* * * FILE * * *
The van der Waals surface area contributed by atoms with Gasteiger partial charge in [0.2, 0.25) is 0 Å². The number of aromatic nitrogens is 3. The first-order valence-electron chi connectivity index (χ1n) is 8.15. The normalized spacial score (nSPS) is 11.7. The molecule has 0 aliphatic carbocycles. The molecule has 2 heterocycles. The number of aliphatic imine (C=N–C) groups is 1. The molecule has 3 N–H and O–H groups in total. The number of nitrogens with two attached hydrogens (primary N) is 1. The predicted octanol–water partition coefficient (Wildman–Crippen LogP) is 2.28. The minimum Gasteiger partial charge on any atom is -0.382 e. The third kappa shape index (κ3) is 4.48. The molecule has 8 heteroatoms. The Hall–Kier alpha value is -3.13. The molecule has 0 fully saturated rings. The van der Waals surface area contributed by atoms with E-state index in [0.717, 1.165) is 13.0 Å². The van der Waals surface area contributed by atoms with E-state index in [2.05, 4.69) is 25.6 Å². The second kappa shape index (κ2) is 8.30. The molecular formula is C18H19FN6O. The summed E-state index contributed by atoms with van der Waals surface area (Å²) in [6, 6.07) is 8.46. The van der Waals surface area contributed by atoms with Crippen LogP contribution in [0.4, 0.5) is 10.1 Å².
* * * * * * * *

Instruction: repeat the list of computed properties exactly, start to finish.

The van der Waals surface area contributed by atoms with Gasteiger partial charge in [0.2, 0.25) is 0 Å². The number of aromatic nitrogens is 3. The first-order valence-electron chi connectivity index (χ1n) is 8.15. The normalized spacial score (nSPS) is 11.7. The molecule has 0 aliphatic carbocycles. The molecule has 2 heterocycles. The number of aliphatic imine (C=N–C) groups is 1. The molecule has 3 N–H and O–H groups in total. The number of nitrogens with two attached hydrogens (primary N) is 1. The predicted octanol–water partition coefficient (Wildman–Crippen LogP) is 2.28. The minimum Gasteiger partial charge on any atom is -0.382 e. The third kappa shape index (κ3) is 4.48. The molecule has 8 heteroatoms. The Hall–Kier alpha value is -3.13. The molecule has 0 fully saturated rings. The van der Waals surface area contributed by atoms with E-state index in [0.717, 1.165) is 13.0 Å². The van der Waals surface area contributed by atoms with E-state index in [2.05, 4.69) is 25.6 Å². The second kappa shape index (κ2) is 8.30. The molecular formula is C18H19FN6O. The summed E-state index contributed by atoms with van der Waals surface area (Å²) in [6, 6.07) is 8.46. The van der Waals surface area contributed by atoms with Crippen LogP contribution in [0.4, 0.5) is 10.1 Å².